Extending Reforms

Malaysia

Economic News

22 Jul 2010
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Malaysia's real estate industry could be a major beneficiary of the recent reforms to the services and financial sectors announced recently by the government, which are expected to attract higher levels of overseas investment and increase the options for developers looking for project financing.



In late April, the government announced it was removing the requirement that companies in 27 sub-sectors of the services industry have a minimum of 30% Bumiputra or ethic Malaysia ownership; was raising the levels of foreign equity participation for insurers and investment banks; and would allow more overseas banks to operate in the domestic market, including providing finance to the construction and real estate sectors.



According to Datuk Ng Seing Liong, the president of the Real Estate and Housing Developers' Association Malaysia, opening up to greater foreign investment could help stimulate the economy and thus boost demand for property.



"The liberalisation will not only promote Malaysia as a hub for investors to carry out business, but also encourage a healthy and competitive environment among local entrepreneurs, especially during this softening global economy," he said in a statement issued on April 23.



While optimistic over the potential of reforms to bolster the property market, there have been calls for the government to lift some of the restrictions on the real estate sector itself and to standardise regulations in order to attract more investment.



Currently, Malaysia applies a quota system to residential property developments by which 30% of houses built must be offered to Bumiputra buyers, with federal law also requiring that Bumiputra customers be offered a discount of between 5 and 15%.



While this policy, designed to assist ethnic Malaysians to acquire their own home, has had a measure of success, it has also been a source of frustration to developers at times, especially when demand for new properties among Bumiputra buyers has been low. The situation is further complicated by a number of state governments setting their own quota rates, some as high as 70%, thus restricting sales to both foreigners and non-Bumiputra Malaysian citizens.



Chua Tee Yong, a parliamentary deputy for the Malaysia Chinese Association, believes that while the government's reforms will help improve Malaysia's international business competitiveness, these reforms need to be extended to the real estate sector.



"In view of the gloomy economic climate, the government should also consider liberalising or relaxing the property sector," he said in an opinion piece carried by local media on May 4. "Given its link to the other 160 industry sub-sectors, the property industry plays a pivotal role of breathing more life and activities into the local economy with its multiplier effect."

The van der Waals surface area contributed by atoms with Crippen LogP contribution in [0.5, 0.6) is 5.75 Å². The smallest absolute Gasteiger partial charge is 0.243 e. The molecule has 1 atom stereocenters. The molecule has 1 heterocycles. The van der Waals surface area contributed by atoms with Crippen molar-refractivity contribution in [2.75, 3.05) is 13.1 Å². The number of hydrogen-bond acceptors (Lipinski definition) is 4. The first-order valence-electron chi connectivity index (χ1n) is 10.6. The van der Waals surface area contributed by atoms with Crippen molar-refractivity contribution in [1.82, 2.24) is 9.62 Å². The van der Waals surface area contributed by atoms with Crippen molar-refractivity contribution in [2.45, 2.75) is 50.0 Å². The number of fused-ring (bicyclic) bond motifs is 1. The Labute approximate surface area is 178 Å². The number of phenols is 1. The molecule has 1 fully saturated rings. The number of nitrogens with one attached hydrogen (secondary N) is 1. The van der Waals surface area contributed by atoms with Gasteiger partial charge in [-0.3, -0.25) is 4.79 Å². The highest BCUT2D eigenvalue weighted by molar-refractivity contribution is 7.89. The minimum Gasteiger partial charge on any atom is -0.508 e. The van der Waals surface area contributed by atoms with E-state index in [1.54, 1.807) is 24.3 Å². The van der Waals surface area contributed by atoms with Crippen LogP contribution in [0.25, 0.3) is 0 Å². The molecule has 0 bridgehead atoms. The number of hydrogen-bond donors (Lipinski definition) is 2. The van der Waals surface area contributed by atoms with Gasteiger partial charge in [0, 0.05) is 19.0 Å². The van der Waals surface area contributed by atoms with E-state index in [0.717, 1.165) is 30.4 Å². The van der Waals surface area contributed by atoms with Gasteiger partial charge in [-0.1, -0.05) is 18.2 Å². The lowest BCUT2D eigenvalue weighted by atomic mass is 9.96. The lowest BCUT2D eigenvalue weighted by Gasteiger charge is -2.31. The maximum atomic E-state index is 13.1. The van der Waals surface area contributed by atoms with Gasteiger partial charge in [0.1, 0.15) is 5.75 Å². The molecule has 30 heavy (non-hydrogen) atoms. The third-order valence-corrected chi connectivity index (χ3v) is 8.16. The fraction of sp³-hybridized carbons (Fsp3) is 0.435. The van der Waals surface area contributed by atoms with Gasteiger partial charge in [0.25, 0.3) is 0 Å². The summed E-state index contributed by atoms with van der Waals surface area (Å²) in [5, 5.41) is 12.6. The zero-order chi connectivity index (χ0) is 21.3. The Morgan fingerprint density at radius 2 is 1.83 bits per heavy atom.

Some steps have already been taken to encourage greater foreign ownership in the local real estate market. One example includes the lifting of the requirement that the Foreign Investment Committee must approve all purchases by foreigners valued above $70,000 and the removal of restrictions on the use or number of properties an overseas buyer could acquire. Coupled with marketing campaigns promoting Malaysia as a retirement destination for foreigners, these measures could boost property sales.



And according to most predictions, the real estate market needs fresh stimulus. In mid-March, Yee Mei Hui, an analyst with financial advisory firm HwangDBS Vickers Research, predicted property sales would fall by 25-30% in 2009 from last year's $24.7bn worth of transactions.



With GDP slowing sharply, property sales are expected to remain lacklustre for 12 to 18 months, Yee said in an advisory note.



"Given the weak sector outlook over the next 12 months, we maintain our cautious stance on the Malaysian property sector. We prefer property asset owners over developers for their more defensive earnings," Yee said.



The deputy finance minister, Datuk Wira Chor Chee Heung, is more optimistic, saying that once the effects of the government's $16.2bn economic stimulus package begin to be felt, domestic demand and through it the housing market would become more active.



"We don't foresee any bubble in the property sector, as the government has also come in to help stabilise the prices of houses," he said while releasing a report on the Malaysian property market for 2008 on April 28, which showed a 9.9% increase in overall transactions and a 14.5% increase in sales values.



The government has signaled that it is preparing further economic reforms, including changes to the regulations governing the real estate sector, as Malaysia moves towards meeting the World Trade Organisation's criteria for trade liberalisation. By doing so, the country's property market could be given added momentum.

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